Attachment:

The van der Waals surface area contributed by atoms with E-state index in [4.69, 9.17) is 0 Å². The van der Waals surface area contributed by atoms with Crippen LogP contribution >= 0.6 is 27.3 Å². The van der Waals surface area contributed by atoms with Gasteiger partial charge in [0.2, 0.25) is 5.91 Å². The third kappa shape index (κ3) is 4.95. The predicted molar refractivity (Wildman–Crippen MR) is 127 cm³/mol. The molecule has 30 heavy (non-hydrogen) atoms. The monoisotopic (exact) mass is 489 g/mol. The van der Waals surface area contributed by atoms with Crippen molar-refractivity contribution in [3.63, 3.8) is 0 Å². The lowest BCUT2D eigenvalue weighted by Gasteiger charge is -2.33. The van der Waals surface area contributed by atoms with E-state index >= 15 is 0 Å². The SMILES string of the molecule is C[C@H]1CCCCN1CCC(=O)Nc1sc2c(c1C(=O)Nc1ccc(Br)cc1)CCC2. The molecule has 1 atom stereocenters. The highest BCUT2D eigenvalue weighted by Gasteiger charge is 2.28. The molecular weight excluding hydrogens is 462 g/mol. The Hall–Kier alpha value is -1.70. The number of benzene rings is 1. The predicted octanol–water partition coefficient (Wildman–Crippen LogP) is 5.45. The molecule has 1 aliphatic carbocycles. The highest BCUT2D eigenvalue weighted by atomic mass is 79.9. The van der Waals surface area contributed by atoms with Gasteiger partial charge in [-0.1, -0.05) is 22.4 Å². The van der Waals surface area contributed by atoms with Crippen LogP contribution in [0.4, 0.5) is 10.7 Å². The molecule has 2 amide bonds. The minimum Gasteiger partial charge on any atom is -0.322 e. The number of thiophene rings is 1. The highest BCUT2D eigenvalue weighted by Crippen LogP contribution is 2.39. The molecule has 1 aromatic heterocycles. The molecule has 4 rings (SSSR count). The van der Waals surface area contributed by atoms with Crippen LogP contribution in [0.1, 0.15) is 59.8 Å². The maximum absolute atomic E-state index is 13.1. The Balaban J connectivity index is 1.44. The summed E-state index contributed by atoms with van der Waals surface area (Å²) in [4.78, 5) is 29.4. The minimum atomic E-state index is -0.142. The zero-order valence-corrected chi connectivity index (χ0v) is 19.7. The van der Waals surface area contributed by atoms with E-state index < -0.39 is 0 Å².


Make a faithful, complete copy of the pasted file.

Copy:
The van der Waals surface area contributed by atoms with E-state index in [4.69, 9.17) is 0 Å². The van der Waals surface area contributed by atoms with Crippen LogP contribution >= 0.6 is 27.3 Å². The van der Waals surface area contributed by atoms with Gasteiger partial charge in [0.2, 0.25) is 5.91 Å². The third kappa shape index (κ3) is 4.95. The predicted molar refractivity (Wildman–Crippen MR) is 127 cm³/mol. The molecule has 30 heavy (non-hydrogen) atoms. The monoisotopic (exact) mass is 489 g/mol. The van der Waals surface area contributed by atoms with Crippen molar-refractivity contribution in [3.63, 3.8) is 0 Å². The lowest BCUT2D eigenvalue weighted by Gasteiger charge is -2.33. The van der Waals surface area contributed by atoms with E-state index >= 15 is 0 Å². The SMILES string of the molecule is C[C@H]1CCCCN1CCC(=O)Nc1sc2c(c1C(=O)Nc1ccc(Br)cc1)CCC2. The molecule has 1 atom stereocenters. The highest BCUT2D eigenvalue weighted by Gasteiger charge is 2.28. The molecular weight excluding hydrogens is 462 g/mol. The Hall–Kier alpha value is -1.70. The number of benzene rings is 1. The predicted octanol–water partition coefficient (Wildman–Crippen LogP) is 5.45. The molecule has 1 aliphatic carbocycles. The highest BCUT2D eigenvalue weighted by atomic mass is 79.9. The van der Waals surface area contributed by atoms with Gasteiger partial charge in [-0.1, -0.05) is 22.4 Å². The van der Waals surface area contributed by atoms with Crippen LogP contribution in [0.4, 0.5) is 10.7 Å². The molecule has 2 amide bonds. The minimum Gasteiger partial charge on any atom is -0.322 e. The number of thiophene rings is 1. The highest BCUT2D eigenvalue weighted by Crippen LogP contribution is 2.39. The molecule has 1 aromatic heterocycles. The molecule has 4 rings (SSSR count). The van der Waals surface area contributed by atoms with Crippen LogP contribution in [0.1, 0.15) is 59.8 Å². The maximum absolute atomic E-state index is 13.1. The Balaban J connectivity index is 1.44. The summed E-state index contributed by atoms with van der Waals surface area (Å²) in [4.78, 5) is 29.4. The minimum atomic E-state index is -0.142. The zero-order valence-corrected chi connectivity index (χ0v) is 19.7. The van der Waals surface area contributed by atoms with E-state index < -0.39 is 0 Å².